A Renovation Elevates This Humble Ranch Among its Iconic Midcentury Neighbors

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By Jeanee Ledoux / Published by Dwell
An architect immersed in the history of California modernism restored a nondescript Los Angeles ranch house bordering a celebrated midcentury neighborhood.

Midcentury enthusiast Margaret Riley purchased a 1957 ranch with little panache or pedigree, but a plum location just two doors down from Crestwood Hills, the Los Angeles cooperative development revered for its wealth of A. Quincy Jones masterpieces. 

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As the author of Crestwood Hills: The Chronicle of a Modern Utopia, Cory Buckner was the ideal architect to transform a nondescript ranch nearby the beloved midcentury neighborhood. The new butterfly roof, redwood tongue-and-groove siding, and vertical louvers help the updates feel original to the period.

Riley’s one-story home had comparably little going for it, beyond a pleasing L-shaped floor plan and a large, wooded lot, so, in 2008, she hired architect Cory Buckner to devise an addition and remodel inspired by the icons nearby. Drawing upon her experience restoring homes in Crestwood Hills and research on A. Quincy Jones, Buckner chose design elements to fit the local palette. 

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The second-story addition has a view of the Santa Monica Bay. Electronically controlled aluminum slats by LouverTech filter street noise and sunlight.

The renovation added a second floor, butterfly roof, redwood siding, vertical louvers, Douglas fir ceilings, elm built-ins, and sliding glass doors–all of which appear original. Rattigan Construction did the build, then interior designer Gillian Lefkowitz stepped in to combine Riley’s vintage furnishings with modern classics.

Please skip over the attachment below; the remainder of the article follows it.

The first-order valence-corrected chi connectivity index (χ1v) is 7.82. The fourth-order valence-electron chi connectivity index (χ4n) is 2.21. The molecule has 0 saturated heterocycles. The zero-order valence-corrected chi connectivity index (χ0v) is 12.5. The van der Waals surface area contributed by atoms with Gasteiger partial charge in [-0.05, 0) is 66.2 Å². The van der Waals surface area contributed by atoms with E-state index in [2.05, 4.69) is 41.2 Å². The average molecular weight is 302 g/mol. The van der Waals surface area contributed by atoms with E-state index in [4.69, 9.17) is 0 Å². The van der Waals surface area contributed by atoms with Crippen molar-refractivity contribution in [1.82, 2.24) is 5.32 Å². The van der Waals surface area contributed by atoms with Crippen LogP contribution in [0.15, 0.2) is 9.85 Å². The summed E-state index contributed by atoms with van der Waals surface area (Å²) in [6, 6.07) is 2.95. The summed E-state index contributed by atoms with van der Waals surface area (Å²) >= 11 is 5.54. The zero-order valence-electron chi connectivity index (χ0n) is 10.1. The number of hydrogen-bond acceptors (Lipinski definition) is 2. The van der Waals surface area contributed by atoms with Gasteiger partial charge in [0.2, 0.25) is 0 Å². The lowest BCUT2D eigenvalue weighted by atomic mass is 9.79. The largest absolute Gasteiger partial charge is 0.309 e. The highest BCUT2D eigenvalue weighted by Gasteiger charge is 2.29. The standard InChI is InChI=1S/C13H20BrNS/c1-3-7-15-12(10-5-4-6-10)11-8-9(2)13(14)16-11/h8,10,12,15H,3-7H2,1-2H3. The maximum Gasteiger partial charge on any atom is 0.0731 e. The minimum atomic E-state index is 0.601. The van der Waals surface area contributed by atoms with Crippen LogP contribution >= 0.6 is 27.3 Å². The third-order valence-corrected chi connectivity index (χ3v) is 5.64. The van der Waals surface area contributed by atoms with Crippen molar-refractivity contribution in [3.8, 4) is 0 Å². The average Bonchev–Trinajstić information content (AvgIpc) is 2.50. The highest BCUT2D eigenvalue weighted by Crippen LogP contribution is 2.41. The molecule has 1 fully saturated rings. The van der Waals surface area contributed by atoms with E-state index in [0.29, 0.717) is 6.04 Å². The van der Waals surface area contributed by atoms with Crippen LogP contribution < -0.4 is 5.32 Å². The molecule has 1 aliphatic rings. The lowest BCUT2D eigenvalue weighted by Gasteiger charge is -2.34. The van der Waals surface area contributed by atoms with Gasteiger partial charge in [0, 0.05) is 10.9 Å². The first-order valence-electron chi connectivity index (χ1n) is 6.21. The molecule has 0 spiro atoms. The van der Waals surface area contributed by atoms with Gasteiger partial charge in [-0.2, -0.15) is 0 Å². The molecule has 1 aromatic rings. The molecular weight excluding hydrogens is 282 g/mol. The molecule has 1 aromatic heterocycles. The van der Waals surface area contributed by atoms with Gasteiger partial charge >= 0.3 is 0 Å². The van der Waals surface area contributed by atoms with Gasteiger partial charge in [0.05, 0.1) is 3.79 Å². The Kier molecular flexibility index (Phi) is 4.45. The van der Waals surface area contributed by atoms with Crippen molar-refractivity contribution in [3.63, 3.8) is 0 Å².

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Riley sprinkled the home with beloved vintage finds, such as the Danish chairs and turquoise lamps. She tasked interior designer Gillian Lefkowitz with sourcing new companion furnishings, like the coffee table custom-built by David Albert Design and rug from Mansour Modern.

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Pistachio green cabinetry is the focal point of the eat-in kitchen, so Blizzard countertops by Caesarstone and white tile by Ann Sacks are quiet complements. For casual meals, the family gathers in the nook, featuring a tulip-style table by ModShop, a custom upholstered banquette by Johannes Interiors, and a Caboche chandelier by Foscarini.

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In the dining room, Saarinen chairs upholstered in white leather surround an earthy walnut table by Seventh and 7th Designs. Nubby hemp curtains offset the glamour of the ’70s chandelier. The Blumoon painting is by Mary Heilmann.

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With its sloped Douglas fir ceiling, expansive glass, and elm built-ins crafted by Wolf Melian, the upstairs study resembles a Crestwood Hills classic. Case Study sofas that double as guest beds meet the client’s request for convertible space. The rug from Amadi Carpets, pillows sewn from vintage Swedish fabric, and painting by Sylvan Lionni inject red into the earthy palette.

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In the entryway, a brass Sputnik chandelier illuminates the airy American elm staircase.

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The enlarged master bedroom, which overlooks the backyard, features a bed and nightstands by David Albert Design, pillows by Madeline Weinrib, a Tibetan rug from Amadi Carpets, and Saarinen’s Womb chair and ottoman.

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Using sliding glass to dissolve boundaries between indoor and outdoor spaces is a hallmark of Crestwood Hills homes. Landscape designer Jay Griffith chose native plants for the patio beds and containers.

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Branched aluminum dining chairs by Janus et Cie reference what Buckner calls the “magical forest” protecting the rear of the 13,000-square-foot lot.